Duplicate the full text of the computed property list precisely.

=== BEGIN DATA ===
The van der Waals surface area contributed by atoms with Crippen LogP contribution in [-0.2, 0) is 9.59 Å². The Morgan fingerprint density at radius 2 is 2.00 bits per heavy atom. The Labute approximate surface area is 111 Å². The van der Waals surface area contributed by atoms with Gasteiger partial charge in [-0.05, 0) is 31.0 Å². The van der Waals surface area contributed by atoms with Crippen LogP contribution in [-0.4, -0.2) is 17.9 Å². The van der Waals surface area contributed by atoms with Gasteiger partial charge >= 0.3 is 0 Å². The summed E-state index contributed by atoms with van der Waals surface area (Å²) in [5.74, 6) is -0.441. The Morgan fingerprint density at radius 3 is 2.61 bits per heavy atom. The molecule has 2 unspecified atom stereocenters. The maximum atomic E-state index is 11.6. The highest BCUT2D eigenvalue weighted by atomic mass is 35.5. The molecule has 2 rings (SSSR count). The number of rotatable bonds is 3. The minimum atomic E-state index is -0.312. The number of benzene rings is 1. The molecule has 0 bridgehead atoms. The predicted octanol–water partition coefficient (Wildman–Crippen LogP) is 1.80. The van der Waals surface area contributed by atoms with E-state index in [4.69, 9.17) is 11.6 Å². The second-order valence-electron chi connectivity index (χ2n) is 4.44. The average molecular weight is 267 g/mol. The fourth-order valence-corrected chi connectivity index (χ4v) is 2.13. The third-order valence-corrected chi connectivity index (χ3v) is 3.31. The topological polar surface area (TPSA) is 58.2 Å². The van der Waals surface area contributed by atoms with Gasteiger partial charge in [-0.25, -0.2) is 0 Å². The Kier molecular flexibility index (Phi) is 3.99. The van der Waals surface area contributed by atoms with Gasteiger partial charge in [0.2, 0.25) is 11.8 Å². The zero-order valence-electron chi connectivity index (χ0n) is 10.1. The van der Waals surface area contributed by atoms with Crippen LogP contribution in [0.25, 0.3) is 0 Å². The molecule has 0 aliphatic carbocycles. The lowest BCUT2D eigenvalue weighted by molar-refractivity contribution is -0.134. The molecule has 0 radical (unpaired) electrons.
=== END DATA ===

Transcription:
The van der Waals surface area contributed by atoms with Crippen LogP contribution in [-0.2, 0) is 9.59 Å². The Morgan fingerprint density at radius 2 is 2.00 bits per heavy atom. The Labute approximate surface area is 111 Å². The van der Waals surface area contributed by atoms with Gasteiger partial charge in [-0.05, 0) is 31.0 Å². The van der Waals surface area contributed by atoms with Crippen LogP contribution in [-0.4, -0.2) is 17.9 Å². The van der Waals surface area contributed by atoms with Gasteiger partial charge >= 0.3 is 0 Å². The summed E-state index contributed by atoms with van der Waals surface area (Å²) in [5.74, 6) is -0.441. The Morgan fingerprint density at radius 3 is 2.61 bits per heavy atom. The molecule has 2 unspecified atom stereocenters. The maximum atomic E-state index is 11.6. The highest BCUT2D eigenvalue weighted by atomic mass is 35.5. The molecule has 2 rings (SSSR count). The number of rotatable bonds is 3. The minimum atomic E-state index is -0.312. The number of benzene rings is 1. The molecule has 0 bridgehead atoms. The predicted octanol–water partition coefficient (Wildman–Crippen LogP) is 1.80. The van der Waals surface area contributed by atoms with E-state index in [4.69, 9.17) is 11.6 Å². The second-order valence-electron chi connectivity index (χ2n) is 4.44. The average molecular weight is 267 g/mol. The fourth-order valence-corrected chi connectivity index (χ4v) is 2.13. The third-order valence-corrected chi connectivity index (χ3v) is 3.31. The topological polar surface area (TPSA) is 58.2 Å². The van der Waals surface area contributed by atoms with Gasteiger partial charge in [-0.25, -0.2) is 0 Å². The Kier molecular flexibility index (Phi) is 3.99. The van der Waals surface area contributed by atoms with Gasteiger partial charge in [0.2, 0.25) is 11.8 Å². The zero-order valence-electron chi connectivity index (χ0n) is 10.1. The van der Waals surface area contributed by atoms with Crippen LogP contribution in [0.25, 0.3) is 0 Å². The molecule has 0 aliphatic carbocycles. The lowest BCUT2D eigenvalue weighted by molar-refractivity contribution is -0.134. The molecule has 0 radical (unpaired) electrons.